Wednesday, the tour went to Maine; the house was pointed out where James and Ellen White were living when they accepted the Sabbath. This was in Gorham, Maine, while the Whites were living with Ellen’s parents in 1847. Gorham, Maine, is also where Ellen was born. She spent many of her growing up years in Portland, Maine. The tour visited many sites in Portland, but because of a fire in the 1860s and construction of newer buildings, many of the sites are uninspiring. For example, the spot where Ellen Harmon was baptized is now a parking lot because the city reclaimed land from the bay.

Thursday was spent in New Hampshire. First was a visit to the Washington, New Hampshire, Seventh-day Adventist church, which features the Sabbath Trail on its property. The group spent the morning in the church hearing stories and singing songs. Lunch was served with a special treat from the Brummels—sugar on snow. This consisted of shaved ice topped with boiled down maple syrup that hardened over the ice. During lunch, several students along with Dr. Burt were privileged to eat at the picnic table dedicated to the memory of Stan Hickerson. After lunch, a walk along the Sabbath Trail and picture taking time, the tour moved on to the childhood home of Uriah Smith and his sister Annie Smith. The LaJoies, owners of the Smith tavern, opened their home for a tour. Everyone enjoyed seeing the restored tavern. Annie Smith’s grave is in a cemetery nearby, near her family members.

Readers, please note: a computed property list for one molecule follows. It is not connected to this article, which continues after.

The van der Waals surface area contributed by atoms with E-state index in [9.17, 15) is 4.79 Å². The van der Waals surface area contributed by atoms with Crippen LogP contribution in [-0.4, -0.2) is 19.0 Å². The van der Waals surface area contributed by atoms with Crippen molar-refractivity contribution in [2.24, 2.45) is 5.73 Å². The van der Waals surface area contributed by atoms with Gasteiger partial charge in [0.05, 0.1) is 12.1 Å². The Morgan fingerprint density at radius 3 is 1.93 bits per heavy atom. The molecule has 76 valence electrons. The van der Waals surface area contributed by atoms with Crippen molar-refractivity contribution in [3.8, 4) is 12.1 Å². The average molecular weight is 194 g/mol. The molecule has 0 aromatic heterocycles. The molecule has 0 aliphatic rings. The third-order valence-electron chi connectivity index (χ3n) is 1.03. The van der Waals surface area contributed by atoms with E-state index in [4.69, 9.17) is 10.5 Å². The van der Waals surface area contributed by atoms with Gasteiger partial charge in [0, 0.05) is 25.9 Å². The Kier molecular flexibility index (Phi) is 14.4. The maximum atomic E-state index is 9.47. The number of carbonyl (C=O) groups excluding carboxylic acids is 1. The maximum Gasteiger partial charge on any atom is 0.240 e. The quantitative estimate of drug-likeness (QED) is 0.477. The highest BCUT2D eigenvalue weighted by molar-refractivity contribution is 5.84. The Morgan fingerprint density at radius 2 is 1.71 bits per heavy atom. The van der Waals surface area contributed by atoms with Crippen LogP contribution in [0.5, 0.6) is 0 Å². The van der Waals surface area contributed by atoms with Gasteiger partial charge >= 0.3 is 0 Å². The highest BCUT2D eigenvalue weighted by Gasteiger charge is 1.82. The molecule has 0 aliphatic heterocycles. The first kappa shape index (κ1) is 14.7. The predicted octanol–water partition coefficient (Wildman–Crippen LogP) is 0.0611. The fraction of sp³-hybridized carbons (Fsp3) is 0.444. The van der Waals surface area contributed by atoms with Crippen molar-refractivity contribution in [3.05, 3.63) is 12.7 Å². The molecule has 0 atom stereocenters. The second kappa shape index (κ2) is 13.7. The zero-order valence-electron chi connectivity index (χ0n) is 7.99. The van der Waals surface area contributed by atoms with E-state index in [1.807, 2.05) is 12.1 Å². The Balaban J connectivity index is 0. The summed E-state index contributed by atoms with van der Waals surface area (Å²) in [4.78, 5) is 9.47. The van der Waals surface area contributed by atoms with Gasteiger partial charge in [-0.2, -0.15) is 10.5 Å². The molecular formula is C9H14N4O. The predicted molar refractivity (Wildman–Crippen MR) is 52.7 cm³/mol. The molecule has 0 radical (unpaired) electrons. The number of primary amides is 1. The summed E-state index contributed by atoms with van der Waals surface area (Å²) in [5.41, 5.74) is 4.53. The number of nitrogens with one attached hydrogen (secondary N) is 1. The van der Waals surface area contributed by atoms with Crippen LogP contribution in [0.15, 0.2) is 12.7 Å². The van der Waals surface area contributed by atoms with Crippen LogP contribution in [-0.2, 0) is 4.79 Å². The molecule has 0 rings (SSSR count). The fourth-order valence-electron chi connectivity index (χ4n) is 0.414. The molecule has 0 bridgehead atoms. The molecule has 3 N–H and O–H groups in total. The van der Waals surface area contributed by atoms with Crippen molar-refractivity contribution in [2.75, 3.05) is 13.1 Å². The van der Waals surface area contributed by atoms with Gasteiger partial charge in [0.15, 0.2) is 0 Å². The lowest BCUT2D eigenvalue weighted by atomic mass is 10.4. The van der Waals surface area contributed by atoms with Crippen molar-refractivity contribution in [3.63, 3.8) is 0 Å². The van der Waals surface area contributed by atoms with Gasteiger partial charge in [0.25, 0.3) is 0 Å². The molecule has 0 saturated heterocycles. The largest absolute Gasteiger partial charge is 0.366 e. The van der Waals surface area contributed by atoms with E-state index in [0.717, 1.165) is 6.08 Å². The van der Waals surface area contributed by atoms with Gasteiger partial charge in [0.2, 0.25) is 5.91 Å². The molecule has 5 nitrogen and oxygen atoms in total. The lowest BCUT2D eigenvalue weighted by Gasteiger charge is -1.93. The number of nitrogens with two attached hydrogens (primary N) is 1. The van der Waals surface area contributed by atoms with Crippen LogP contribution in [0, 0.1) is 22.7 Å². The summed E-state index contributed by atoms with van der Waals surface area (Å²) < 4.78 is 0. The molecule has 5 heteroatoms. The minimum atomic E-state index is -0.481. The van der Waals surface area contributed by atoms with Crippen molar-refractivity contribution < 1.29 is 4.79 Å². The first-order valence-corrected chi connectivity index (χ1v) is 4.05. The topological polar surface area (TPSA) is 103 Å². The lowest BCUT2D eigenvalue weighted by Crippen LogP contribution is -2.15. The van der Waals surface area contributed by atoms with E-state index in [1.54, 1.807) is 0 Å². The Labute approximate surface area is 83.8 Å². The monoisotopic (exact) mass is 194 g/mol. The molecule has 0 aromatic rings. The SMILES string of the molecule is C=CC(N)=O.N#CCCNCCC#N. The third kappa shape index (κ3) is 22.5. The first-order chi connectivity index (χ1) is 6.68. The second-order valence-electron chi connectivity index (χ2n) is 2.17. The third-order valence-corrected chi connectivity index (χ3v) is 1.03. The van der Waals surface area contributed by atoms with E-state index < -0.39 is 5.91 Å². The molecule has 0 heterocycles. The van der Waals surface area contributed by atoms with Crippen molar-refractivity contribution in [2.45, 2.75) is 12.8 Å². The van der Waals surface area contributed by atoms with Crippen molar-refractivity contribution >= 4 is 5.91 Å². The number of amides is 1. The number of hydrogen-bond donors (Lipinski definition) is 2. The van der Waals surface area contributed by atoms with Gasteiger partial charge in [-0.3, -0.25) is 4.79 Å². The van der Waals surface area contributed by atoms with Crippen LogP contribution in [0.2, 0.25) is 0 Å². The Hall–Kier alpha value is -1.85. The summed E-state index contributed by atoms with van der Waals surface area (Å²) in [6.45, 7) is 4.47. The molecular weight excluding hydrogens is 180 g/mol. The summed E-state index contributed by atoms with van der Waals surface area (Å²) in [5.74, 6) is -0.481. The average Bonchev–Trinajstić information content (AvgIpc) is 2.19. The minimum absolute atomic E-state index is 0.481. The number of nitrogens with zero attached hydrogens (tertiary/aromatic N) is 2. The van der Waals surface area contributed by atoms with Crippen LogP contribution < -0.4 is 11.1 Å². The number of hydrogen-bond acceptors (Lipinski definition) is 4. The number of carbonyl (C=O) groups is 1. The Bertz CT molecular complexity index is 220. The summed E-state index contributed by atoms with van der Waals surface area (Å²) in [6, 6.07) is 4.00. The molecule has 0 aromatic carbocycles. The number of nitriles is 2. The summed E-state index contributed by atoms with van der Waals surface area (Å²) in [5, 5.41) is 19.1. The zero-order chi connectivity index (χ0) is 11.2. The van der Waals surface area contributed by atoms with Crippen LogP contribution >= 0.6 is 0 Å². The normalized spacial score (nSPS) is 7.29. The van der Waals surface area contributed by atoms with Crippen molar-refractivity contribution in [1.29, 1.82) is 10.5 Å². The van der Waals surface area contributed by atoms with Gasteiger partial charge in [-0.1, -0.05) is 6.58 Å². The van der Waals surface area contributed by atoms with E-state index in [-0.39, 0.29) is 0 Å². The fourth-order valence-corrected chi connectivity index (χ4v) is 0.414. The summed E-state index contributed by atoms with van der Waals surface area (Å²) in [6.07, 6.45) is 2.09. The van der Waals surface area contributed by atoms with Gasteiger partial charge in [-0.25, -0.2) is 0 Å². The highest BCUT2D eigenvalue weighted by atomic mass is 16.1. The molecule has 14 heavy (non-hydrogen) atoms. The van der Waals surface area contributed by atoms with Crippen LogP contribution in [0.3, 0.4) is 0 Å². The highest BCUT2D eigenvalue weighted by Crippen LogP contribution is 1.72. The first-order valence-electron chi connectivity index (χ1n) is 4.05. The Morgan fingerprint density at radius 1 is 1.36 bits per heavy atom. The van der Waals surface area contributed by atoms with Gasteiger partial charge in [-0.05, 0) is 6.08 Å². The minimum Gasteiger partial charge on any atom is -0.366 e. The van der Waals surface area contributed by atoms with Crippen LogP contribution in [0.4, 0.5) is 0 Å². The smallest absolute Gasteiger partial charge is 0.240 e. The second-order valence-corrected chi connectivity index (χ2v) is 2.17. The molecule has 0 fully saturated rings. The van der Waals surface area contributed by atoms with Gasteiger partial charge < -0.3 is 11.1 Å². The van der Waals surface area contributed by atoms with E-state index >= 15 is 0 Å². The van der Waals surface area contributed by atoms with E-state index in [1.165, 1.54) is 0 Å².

That evening, the group ate at the Country Life Restaurant in Keene, New Hampshire. This is an independent, Adventist owned, vegan restaurant. Many on the tour considered it to be the best meal of the trip. It was a learning experience for many who were not familiar with the health ministry of these restaurants. It served as an anchor for the lectures about the health message given to the Seventh-day Adventist Church.

Friday was spent at the William Miller Farm and chapel. Elder Jim Nix, president of the White Estate, joined us to present the story of William Miller in the chapel. With passion and exhortation he described Miller’s conversion. He held up a cannon ball as a visual aid in describing the war of 1812 and the battle in which Miller took part. Later Elder Nix presided over the tour through Miller’s home.